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Intensive Care Unit Admitting Patterns in the Veterans Affairs Health Care System
Given that critical care resource use accounts for nearly 1% of US gross domestic product, this study estimates what proportion of medical patients admitted from the emergency department or outpatient clinic in the Veterans Affairs Health Care System were triaged to the intensive care unit (ICU). The study also describes hospital variation in ICU admitting patterns after adjusting for 30-day predicted mortality on admission. Finally, the study describes the instability of hospital rankings based on ICU admitting patterns.
Timing of Acute Myocardial Infarction in Patients Undergoing Total Hip or Knee Replacement
Risk of acute myocardial infarction (AMI) following total hip or knee replacement was determined in this nationwide Danish retrospective cohort study. A total of 95 227 individuals undergoing total hip or knee replacement were identified. They were matched with 3 controls without hip or knee surgery. Risk of AMI was elevated during the first 2 weeks after total hip (adjusted hazard ratio, 25.5; 95% CI, 17.1-37.9) and knee replacement (adjusted. hazard ratio, 30.9; 95% CI, 11.1-85.5). The absolute 6-week risks were 0.51% for hip replacements and 0.21% for knee replacements. These findings support risk assessment of AMI shortly after total hip or knee replacement.
Antihypertensive Drugs and Lip Cancer in Non-Hispanic Whites
Long-term use of the photosensitizing antihypertensive drugs, hydrochlorothiazide, combined hydrochlorothiazide-triamterene, and nifedipine was associated with increased risk of developing lip cancer in non-Hispanic whites. No association was noted for atenolol, which is not a photosensitizer. Findings for lisinopril were equivocal. Protecting the lips of fair-skinned patients from prolonged sun exposure should be considered in those taking these and other photosensitizing drugs.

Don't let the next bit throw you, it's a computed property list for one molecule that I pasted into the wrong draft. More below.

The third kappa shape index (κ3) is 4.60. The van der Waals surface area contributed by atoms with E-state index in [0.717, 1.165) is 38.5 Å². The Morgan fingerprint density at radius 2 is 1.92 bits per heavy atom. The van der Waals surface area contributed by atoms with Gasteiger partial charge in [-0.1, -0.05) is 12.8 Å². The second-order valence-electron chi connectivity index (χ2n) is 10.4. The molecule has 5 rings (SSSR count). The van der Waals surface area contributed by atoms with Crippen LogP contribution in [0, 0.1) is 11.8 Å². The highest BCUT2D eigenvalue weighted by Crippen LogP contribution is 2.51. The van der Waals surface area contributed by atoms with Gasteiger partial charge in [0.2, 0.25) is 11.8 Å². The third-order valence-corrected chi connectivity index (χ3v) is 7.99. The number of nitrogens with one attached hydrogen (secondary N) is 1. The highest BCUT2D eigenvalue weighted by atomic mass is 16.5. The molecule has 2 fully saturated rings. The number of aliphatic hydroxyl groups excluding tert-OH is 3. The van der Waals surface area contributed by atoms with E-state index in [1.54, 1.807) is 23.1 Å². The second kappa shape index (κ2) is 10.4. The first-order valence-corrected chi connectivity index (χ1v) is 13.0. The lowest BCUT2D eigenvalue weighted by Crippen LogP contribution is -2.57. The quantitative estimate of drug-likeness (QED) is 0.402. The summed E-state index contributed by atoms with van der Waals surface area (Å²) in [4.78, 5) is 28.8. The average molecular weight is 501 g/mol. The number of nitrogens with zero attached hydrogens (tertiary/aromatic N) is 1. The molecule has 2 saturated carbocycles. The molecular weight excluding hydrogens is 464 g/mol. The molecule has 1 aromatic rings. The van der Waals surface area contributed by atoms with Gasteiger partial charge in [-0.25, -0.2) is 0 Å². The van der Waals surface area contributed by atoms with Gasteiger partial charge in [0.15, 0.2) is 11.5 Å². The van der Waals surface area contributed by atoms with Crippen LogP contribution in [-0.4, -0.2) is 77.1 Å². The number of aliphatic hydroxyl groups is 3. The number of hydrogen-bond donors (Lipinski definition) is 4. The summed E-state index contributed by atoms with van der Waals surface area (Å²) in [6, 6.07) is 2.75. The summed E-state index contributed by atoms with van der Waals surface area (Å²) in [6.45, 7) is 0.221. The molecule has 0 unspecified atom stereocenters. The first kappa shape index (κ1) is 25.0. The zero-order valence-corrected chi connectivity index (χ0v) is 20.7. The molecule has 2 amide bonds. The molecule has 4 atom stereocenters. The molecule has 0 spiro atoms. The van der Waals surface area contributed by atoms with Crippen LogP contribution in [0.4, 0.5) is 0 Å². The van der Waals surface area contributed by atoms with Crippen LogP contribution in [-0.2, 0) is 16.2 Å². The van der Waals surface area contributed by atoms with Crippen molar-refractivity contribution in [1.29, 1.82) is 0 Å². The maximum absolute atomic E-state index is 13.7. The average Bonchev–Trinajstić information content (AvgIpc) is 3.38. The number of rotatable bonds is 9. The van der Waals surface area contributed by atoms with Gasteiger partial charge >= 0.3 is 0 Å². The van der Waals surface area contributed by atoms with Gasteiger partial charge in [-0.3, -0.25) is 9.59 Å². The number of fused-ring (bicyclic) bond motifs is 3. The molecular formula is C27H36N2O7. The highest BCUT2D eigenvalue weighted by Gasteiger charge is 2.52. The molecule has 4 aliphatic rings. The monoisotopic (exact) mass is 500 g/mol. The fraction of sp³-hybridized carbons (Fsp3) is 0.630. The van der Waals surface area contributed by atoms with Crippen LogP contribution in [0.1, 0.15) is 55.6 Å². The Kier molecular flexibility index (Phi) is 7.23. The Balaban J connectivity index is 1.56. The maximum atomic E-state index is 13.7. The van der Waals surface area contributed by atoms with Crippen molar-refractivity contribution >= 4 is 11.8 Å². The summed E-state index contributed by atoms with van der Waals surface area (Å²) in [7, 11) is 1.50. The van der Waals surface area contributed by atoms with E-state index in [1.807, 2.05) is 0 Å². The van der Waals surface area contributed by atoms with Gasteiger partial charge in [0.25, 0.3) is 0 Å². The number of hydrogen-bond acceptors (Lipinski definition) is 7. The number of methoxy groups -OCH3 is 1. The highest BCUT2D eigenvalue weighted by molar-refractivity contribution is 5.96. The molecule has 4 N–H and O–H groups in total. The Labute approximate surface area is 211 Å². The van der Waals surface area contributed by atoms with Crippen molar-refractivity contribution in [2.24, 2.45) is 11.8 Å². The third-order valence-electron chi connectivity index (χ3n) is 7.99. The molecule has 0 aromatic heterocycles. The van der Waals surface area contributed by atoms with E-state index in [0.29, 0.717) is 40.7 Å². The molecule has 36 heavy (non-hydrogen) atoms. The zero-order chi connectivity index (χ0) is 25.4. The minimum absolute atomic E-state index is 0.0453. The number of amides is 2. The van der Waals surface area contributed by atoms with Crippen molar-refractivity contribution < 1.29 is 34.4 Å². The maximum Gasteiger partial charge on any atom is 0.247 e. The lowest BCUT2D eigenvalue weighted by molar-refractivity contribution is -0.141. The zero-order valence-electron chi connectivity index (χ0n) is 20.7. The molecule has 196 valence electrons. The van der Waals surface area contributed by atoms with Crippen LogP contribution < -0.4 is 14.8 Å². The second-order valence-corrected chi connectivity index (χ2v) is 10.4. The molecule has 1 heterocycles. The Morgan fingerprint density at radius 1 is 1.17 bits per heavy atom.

Effect of Early Syphilis Infection on Plasma Viral Load and CD4 Cell Count in Human Immunodeficiency Virus–Infected Men
This study analyzed the effect of early syphilis on human immunodeficiency virus (HIV) markers. A total of 282 HIV-infected men who contracted syphilis during their follow-up were matched with 1233 syphilis-free HIV-infected men. Ninety percent were homosexuals and 85% were treated by combined antiretroviral therapy (cART). Time-specific changes in HIV-RNA levels and CD4 cell counts were found. Early syphilis was associated with a nearly 2-fold rise in the risk of viral load elevation in the months following diagnosis, even in patients receiving effective cART, and also with a moderate and transient fall in the CD4 cell count. This suggests that syphilis may increase the risk of HIV transmission, even in patients receiving antiretroviral therapy with controlled viral load, and call for continuing safe-sex promotion.
One-Hour Rule-out and Rule-in of Acute Myocardial Infarction Using High-Sensitivity Cardiac Troponin T
The assessment of patients with symptoms suggestive of acute myocardial infarction (AMI) can be a diagnostic challenge and time-consuming, given the need for serial blood sampling for 6 to 9 hours. The recently developed high-sensitivity cardiac troponin T (hs-cTnT) assay can detect smaller amounts of cardiac troponin faster than former generations of cardiac troponin assays. Reichlin et al derived and validated an algorithm for the diagnosis of AMI in 872 patients with chest pain in the emergency department. Overall, the algorithm incorporating hs-cTnT baseline values and absolute changes within the first hour resulted in a definite diagnosis in 77% of unselected patients with acute chest pain within 1 hour. Sensitivity and negative predictive value for rule-out were 100%, and specificity and positive predictive value for rule-in were 97% and 84%, respectively, therefore allowing for a safe rule-out as well as an accurate rule-in of AMI within 1 hour. This novel strategy may obviate the need for prolonged monitoring and serial blood sampling in 3 of 4 patients.
In This Issue of Archives of Internal Medicine. Arch Intern Med. 2012;172(16):1200. doi:10.1001/archinternmed.2011.977
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